Nichole Fernández 2020
The practice of nation branding combines public interests and resources with corporate practices and commercial aims through the creation of campaigns intended to increase foreign investment and create a competitive international image. As an industry, nation branding took off in the late 1990s, to become a fast-growing, new specialist area for consultants. Practitioners in the industry believed that the branding process that had been so successfully used by corporations could also be applied to nations (Olins 2003). To them this was a logical progression from the reputation management of which these nations were already engaged. Nation branding goes beyond simply government propaganda or tourism promotion, but rather consists of a multitude of activities that form a comprehensive, top-down, government driven and funded initiative that appropriates corporate branding strategies to a nation. The practice of nation branding encompasses outward facing ‘cosmetic’ changes to logos, slogans, and associated tourism media, as well as investment initiatives, economic policy, and public planning. Nation branding can also be directed internally, as a part of a broader effort to create a sense of nationhood among the general public.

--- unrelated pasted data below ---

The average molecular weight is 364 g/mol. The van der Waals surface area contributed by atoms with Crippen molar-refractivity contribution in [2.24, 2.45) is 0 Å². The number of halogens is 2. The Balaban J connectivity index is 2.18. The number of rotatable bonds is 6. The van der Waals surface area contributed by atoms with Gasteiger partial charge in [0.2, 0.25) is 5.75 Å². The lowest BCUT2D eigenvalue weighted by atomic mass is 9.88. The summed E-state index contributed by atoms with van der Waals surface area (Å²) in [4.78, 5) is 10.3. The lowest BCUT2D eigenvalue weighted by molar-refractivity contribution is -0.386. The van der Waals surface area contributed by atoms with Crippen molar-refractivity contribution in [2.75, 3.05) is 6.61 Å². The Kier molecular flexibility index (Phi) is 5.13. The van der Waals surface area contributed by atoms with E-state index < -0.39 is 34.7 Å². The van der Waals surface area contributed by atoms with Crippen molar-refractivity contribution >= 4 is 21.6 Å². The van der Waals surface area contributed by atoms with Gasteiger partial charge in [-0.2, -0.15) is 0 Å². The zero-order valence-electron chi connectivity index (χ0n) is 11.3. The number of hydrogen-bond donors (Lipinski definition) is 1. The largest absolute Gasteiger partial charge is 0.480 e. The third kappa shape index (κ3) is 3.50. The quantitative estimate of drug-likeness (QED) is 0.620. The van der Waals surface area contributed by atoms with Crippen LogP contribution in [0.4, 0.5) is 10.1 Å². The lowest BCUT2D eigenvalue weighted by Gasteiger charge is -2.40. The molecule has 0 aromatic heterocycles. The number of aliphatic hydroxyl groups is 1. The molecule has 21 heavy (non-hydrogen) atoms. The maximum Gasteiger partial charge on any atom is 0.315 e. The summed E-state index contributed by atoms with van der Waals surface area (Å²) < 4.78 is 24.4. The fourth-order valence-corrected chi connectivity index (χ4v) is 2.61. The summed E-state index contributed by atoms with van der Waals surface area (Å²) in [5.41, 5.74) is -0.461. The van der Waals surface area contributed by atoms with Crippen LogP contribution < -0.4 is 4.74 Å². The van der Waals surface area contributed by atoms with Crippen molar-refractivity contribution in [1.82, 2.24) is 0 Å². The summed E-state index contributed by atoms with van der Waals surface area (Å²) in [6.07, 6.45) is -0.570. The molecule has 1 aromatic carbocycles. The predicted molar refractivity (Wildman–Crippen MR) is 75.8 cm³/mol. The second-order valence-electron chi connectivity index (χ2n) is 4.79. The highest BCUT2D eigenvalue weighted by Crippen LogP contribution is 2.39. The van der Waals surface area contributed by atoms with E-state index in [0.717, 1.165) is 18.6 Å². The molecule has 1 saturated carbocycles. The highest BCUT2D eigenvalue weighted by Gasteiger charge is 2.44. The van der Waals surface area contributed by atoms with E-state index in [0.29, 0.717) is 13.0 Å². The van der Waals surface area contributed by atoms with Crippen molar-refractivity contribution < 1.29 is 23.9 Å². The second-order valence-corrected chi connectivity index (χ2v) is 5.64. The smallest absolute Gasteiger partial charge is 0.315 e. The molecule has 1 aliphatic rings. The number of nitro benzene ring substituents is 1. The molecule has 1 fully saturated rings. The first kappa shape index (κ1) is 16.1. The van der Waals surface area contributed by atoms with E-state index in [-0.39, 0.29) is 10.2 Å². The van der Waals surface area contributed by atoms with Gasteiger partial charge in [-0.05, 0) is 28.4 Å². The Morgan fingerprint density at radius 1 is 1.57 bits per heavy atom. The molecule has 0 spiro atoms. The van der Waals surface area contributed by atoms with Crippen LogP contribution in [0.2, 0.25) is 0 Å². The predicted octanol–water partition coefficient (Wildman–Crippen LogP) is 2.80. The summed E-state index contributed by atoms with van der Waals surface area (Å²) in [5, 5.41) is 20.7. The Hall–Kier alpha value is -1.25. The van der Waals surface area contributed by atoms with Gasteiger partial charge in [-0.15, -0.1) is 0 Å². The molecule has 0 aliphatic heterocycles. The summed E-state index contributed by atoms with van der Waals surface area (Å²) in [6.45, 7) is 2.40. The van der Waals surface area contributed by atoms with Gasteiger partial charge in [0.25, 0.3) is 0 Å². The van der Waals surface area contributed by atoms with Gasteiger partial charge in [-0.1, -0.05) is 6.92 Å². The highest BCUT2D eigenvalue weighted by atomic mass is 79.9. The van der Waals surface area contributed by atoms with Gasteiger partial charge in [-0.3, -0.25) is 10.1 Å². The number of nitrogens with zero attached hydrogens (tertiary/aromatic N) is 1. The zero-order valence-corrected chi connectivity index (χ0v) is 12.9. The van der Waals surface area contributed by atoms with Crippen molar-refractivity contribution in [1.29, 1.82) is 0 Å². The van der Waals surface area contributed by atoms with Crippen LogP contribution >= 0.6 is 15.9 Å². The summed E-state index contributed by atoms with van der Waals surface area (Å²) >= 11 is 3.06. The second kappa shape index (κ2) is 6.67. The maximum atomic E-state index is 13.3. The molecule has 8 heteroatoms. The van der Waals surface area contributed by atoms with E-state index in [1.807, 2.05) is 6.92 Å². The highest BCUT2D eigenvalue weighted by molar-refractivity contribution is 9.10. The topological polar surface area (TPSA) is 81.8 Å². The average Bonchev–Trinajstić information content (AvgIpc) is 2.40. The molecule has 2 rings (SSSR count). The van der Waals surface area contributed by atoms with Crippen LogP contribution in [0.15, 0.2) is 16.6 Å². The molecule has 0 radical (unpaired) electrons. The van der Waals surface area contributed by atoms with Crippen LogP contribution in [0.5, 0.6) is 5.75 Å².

As an area of academic critique, concerns are often raised about the implications of nation branding. This literature addresses what it means to market a nation, and examines how this practice relates to neoliberalism. It also questions whether nation branding is merely replicating older practices of cultural imperialism, and looks at its consequences for democratic governments. More recently, academic researchers have also investigated the role of the media in the production and circulation of branded content. However, this sort of academic scholarship on nation branding is marginal to the vast literature produced by practitioners in the field.